I have a breakfast burrito almost every morning.  I previously posted about making them ahead for the freezer, which works great, but most of the time I just make my burrito as I get ready for work.  Those of you who know me know that I will sleep every last second before I have to get out of bed, and I've been known to hit the snooze button for at least an hour.  In fact, my husband knows that he's not allowed to talk to me in the morning because all questions are considered stupid until I'm properly awake.  Yet, I do love breakfast, and I've got a routine down that lets me throw together a burrito every morning.  It goes like this: stumble to the kitchen, heat the pan with oil, go brush teeth, chop mushrooms and throw in the pan, do hair, throw eggs in the pan, get dressed, and so on.

The filling for my burritos constantly change.  I'm on a mushroom, kale, egg, cheese, and jalapeno kick right now, but sometimes I'll have potatoes, sausage, peppers, egg, and onion.  Really, whatever produce I can pull together quickly and wrap in a tortilla is good for me.  I always have a gallon jar of pickled jalapenos in the fridge.

When breakfast burritos were requested for supper a few nights ago, I knew I wanted to do something a little different than my everyday fare.  These were filled with egg, pepper, onion, chorizo, and cheese and then topped with some leftover Rotel dip and cilantro.  The filling and cheese sauce from yesterday's nacho post would also make an excellent addition.

Tuesday, July 1, 2014

Vegan Breakfast Nachos and Chorizo


I took this recipe from the Post Punk Kitchen, which if you don't follow, you should.  I don't care if you're a vegan or a meat and potatoes person, Isa's recipes have never let me down.  First, who doesn't like breakfast or nachos?  It makes so much sense to combine the two together that I'm jealous I didn't think of it first.

You can find the recipe here.  Basically, it's roasted potatoes, scrambled tofu, black beans, avocado salsa, and a "cheese" sauce that I think would fool you if you didn't know it wasn't really cheese.  I mean I bet it's closer to cheese than a certain bright yellow cheese food that is a staple of Midwestern casseroles, and that I love but am convinced it's only one step away from plastic.

Really, look at that cheesy sauce!

I will be making this again, but if Jason is around, I'll skip the scrambled tofu because I found out he hates turmeric, which is what makes this look like scrambled eggs.  I think I'll substitute vegan chorizo instead, which is another Isa recipe that I forgot to mention yesterday when I did my Meatless May wrap-up.

The chorizo has an almost eerily realistic sausage feel when you eat it.  It's easy to make, and I put it over Huevos Rancheros, but I'd like to try it in other dishes.   I mean look, it even looks like sausage!






Monday, June 30, 2014

Meatless May Wrap-Up: Almost a Month Later

I kind of dropped the ball on posting the end of meatless May. It wasn't because we didn't stay meatless, but because we did it the lazy way: a lot of veggie burgers, eggs, and pizza.  I blame end of the semester grading craziness.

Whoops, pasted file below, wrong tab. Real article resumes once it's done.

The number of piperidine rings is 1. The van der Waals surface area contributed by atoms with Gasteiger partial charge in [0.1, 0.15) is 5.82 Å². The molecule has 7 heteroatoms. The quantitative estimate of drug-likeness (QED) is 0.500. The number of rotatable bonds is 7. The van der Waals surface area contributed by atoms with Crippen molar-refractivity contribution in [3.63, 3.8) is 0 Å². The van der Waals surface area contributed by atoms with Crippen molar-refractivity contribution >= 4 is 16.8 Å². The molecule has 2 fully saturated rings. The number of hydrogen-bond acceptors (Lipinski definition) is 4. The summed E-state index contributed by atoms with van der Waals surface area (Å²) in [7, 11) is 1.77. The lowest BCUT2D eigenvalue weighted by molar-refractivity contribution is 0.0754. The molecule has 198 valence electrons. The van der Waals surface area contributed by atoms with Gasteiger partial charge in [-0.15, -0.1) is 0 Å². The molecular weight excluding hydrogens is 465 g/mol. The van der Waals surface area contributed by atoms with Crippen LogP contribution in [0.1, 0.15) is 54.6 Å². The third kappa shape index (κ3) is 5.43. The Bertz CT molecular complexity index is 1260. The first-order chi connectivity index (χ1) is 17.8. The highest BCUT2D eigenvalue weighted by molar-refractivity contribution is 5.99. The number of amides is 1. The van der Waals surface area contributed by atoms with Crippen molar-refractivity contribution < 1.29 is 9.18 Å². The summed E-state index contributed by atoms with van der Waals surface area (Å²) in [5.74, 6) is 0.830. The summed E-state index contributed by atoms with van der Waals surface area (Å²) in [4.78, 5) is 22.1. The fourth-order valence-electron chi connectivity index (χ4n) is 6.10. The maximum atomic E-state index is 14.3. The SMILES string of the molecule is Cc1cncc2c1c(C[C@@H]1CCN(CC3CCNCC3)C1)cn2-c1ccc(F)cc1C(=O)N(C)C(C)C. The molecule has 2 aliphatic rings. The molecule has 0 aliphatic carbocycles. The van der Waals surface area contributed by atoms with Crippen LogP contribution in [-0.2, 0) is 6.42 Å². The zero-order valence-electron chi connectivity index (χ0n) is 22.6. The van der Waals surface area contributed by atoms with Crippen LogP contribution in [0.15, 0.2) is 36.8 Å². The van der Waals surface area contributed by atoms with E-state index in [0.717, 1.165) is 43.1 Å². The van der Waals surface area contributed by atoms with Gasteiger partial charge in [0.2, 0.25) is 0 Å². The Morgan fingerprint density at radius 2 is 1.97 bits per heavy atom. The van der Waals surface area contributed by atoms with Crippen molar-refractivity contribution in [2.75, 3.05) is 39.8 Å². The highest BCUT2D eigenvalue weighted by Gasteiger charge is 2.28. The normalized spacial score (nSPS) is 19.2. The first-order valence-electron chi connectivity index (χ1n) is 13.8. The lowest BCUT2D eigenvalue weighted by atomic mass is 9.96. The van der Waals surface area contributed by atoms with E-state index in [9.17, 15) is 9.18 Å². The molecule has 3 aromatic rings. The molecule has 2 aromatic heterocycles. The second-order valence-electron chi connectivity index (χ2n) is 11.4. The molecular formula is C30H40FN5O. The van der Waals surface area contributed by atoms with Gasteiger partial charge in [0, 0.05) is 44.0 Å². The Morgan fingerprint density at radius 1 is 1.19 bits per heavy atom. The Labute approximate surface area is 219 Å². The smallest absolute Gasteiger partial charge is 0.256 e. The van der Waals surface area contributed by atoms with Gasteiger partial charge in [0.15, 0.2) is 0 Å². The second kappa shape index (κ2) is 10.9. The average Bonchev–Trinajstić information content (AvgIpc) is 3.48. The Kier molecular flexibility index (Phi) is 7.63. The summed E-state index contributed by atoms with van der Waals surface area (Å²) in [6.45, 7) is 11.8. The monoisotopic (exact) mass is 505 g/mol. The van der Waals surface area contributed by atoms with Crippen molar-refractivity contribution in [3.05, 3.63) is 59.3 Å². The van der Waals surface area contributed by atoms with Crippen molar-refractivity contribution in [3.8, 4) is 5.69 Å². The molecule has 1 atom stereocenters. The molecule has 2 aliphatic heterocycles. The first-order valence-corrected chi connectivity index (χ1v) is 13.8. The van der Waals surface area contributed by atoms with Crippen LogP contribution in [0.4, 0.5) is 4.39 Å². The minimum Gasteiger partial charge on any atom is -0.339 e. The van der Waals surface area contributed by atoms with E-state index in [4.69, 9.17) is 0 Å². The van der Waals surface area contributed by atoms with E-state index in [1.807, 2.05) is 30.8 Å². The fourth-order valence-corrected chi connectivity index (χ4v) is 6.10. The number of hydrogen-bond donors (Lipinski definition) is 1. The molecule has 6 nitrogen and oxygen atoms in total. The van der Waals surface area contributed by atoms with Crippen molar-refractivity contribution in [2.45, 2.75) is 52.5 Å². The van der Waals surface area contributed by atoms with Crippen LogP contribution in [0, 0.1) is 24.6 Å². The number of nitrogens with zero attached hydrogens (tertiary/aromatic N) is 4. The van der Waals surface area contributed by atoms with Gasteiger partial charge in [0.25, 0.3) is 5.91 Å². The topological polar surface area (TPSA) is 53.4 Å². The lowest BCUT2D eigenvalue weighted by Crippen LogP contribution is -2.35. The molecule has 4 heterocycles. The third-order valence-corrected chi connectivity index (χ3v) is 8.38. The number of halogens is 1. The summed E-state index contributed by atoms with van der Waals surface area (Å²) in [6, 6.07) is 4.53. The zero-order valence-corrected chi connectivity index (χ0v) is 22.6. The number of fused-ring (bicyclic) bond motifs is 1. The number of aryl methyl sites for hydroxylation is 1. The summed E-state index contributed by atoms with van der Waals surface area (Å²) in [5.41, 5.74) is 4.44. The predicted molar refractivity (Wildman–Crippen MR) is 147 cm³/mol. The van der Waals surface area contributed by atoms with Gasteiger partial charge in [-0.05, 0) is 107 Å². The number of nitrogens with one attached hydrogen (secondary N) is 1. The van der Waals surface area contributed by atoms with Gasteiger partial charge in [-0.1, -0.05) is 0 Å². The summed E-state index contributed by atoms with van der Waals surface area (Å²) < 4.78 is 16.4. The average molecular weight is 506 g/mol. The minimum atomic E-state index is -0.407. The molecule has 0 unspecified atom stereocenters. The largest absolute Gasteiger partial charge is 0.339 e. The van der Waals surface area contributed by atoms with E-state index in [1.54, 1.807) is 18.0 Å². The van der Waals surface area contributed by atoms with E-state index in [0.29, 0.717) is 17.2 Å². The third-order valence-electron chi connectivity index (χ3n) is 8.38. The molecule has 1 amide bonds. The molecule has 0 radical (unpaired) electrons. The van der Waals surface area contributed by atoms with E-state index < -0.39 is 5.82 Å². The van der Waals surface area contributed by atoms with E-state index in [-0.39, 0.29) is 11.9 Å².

The things I did cook I can't share a recipe to because a lot of them weren't my recipes, or I don't think they warrant posting, but I did want to post a photo recap.

We didn't eat a ton of meat before this experiment, but we've dropped down to even less now, really just a couple of times a week.  Also, the tofu I made was so successful that I'm incorporating it into a lot more dishes.  I think we'll have Meatless May every year.

So below are the end pictures of Meatless May

Baked Ziti (I will post a recipe for this the next time I make it)

BBQ Tofu, Coleslaw, and Broccoli Cauliflower Cheese Gratin.

Veggie Nachos

Pasta with olive oil, garlic, tomatoes, black olives, and parsley. 

Beer Battered Tofu with Mac and Cheese

Sauteed Bull's Blood Beet Greens with Garlic and Red Wine Vinegar

Caprese Flatbread with Balsamic Reduction

Monday, May 12, 2014

Meatless May Day 11: Hummus Sandwiches and a Hummus Recipe


While not the most original supper idea in the world, I knew I would want something fairly light because I went to a huge mother's day brunch buffet.  I didn't feel like I missed out on anything at the buffet by not eating meat, and Jason said he just missed the bacon.

I decided I would make hummus because I was soaking chickpeas for the chickpea cutlets anyway.  I still have leftover chickpeas that I'll freeze and make into something delicious later on when I don't feel like cooking beans.  You see, just like I won't buy ricotta, I also won't buy canned beans or pre-made hummus.  Both are ridiculously easy to make and much cheaper when you do it yourself.  Beans don't require work, just planning, and you must be in the house for a few hours unless you have a crock-pot, and in that case, most of the work is done for you.  Really, I think if you make a lot of beans, the crock-pot would eventually pay for itself.  Also, don't buy your hummus, make it.  Yes, I do have a food processor which makes smooth hummus, but I used to make it with a potato masher and a fork, not as smooth, but still amazing.

My hummus sandwiches included lettuce, cucumbers, tomatoes, and black olives.  As I type this I'm realizing a missed opportunity of an avocado sitting sadly in the refrigerator.  Roasted red peppers would have been great too.

Hummus (an approximate recipe)

2 cups cooked chickpeas, drained (probably about 1 1/2 cans if you must use canned beans)
Juice from 1 1/2 to 2 lemons
3 cloves garlic, pressed
about 5 tablespoons tahini
3 tablespoons olive oil
1 teaspoon cumin
1 teaspoon salt, add more to taste, less if you use canned beans

I don't measure too much when I do this, so you may need a little more or a little less of something depending on your desired tastes.  Also, I've made this before and forgotten the tahini, it's okay, well edible, but it's flat.  I have heard you can substitute natural peanut butter, but I've not tried this.  Let me know if you do and how it turned out.

If you have a food processor, pulse chickpeas a few times until the beans are broken up.  If you're not using a food processor, mash the chickpeas with a fork until no whole beans remain.  Add lemon juice, garlic, and tahini.  Pulse, or mash until well combined and smooth.  Add in olive oil and pulse again until creamy.  You may need to add more oil or water at this point if it's too thick.  Finally, add seasonings, stir, and try not to eat it all with a spoon before you can get it onto a sandwich.